27. Was that a freudian slip aqua –
    🙂

    i guess all it takes is for labor to stubble big time and everything i said would be meaningless. If labor dont mass up the librals have little to nothing to work with.
    I can see Costello psyching himself up,

    just wait till i make my move, the world will be so impressed(pats himself on the back) .

  28. Im drinking, so you probably notice less spelling mistakes.

    Having a beer with anybody can be a pleasure. but a politican would never be my first choice. being sucked to death by leeches seems more relaxing.

  29. Please Mr Custard, take the job, take the job…any job on the front bench will do – can’t wait…

    10:1 he doesn’t – weak as water…although I do agree he is the best the Libs have (hehe)…I doubt JWH would allow it…

    …you didn’t think he’d stopped running the show did you…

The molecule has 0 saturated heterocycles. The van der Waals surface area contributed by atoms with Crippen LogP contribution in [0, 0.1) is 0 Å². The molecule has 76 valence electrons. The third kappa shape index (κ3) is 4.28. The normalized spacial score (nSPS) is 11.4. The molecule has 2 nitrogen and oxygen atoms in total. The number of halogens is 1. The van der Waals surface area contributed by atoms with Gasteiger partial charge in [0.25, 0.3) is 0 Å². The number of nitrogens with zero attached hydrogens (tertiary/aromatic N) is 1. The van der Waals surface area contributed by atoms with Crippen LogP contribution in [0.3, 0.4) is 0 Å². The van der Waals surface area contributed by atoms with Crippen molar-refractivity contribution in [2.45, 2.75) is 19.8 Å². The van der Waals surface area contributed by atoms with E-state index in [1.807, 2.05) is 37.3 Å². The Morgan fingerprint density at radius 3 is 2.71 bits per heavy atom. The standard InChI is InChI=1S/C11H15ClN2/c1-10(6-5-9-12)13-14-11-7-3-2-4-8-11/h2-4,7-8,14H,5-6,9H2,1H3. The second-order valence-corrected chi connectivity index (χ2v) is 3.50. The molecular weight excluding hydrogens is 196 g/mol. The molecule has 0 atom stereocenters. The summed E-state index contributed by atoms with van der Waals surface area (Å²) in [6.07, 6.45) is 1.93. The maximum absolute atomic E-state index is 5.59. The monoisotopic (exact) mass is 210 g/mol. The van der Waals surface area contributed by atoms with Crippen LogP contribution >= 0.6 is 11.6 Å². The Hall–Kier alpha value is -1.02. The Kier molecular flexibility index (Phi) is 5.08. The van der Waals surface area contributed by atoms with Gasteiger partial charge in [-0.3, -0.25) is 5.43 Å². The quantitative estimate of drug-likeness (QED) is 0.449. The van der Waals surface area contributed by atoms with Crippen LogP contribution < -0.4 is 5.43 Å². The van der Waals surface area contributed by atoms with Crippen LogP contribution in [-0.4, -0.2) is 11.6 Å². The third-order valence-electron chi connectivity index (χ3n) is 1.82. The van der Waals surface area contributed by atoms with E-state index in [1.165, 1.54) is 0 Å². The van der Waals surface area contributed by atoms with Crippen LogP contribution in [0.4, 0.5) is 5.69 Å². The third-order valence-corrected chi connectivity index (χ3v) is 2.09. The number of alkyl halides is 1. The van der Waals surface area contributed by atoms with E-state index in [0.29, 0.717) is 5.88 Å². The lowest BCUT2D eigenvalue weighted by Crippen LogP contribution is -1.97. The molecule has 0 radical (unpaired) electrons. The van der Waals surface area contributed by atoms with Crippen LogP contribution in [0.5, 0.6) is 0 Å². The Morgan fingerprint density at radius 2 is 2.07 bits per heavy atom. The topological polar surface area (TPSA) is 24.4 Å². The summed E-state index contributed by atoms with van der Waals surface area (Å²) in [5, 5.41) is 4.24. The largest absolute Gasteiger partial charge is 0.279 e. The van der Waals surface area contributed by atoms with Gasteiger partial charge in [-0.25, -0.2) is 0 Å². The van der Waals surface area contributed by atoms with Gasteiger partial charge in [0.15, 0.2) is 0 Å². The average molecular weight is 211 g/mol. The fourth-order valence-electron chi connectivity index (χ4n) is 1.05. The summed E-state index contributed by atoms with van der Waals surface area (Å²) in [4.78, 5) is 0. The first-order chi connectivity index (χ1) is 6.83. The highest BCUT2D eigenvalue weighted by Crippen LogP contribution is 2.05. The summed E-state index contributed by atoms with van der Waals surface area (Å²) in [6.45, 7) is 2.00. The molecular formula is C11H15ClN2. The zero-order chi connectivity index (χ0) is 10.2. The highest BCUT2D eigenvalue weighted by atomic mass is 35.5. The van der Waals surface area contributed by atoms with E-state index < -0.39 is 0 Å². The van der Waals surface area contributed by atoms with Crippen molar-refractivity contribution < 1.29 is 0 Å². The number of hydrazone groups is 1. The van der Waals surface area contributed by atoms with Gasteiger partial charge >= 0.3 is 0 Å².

Until the “old guard” goes the Libs are – well – the “old guard”…

  30. I’m with Joni:

    “I still want to see Costello as leader and Abbott as deputy for pure comedy reasons.”

  31. even if he doesn’t intend that

    Your effin kidding right?

  32. just wait till i make my move, the world will be so impressed(pats himself on the back

    Now who does that remind me of?

  33. “Kevin Rudd says it is inevitable that Peter Costello will become leader of the Liberal party.”

    Umm, Rudd wouldn’t be winding this up a bit, would he? You know, poking a stick in the hornets nest and stirring it around for good measure?

  34. Umm, Rudd wouldn’t be winding this up a bit, would he?

    Of course he is Elise. More focus on the opposition = less focus on the government.

  35. Once upon a time …

    … In late 2009, Turnbull eventually succumbs to internal party pressure and calls a leadership spill. He loses to Costello by 10 votes.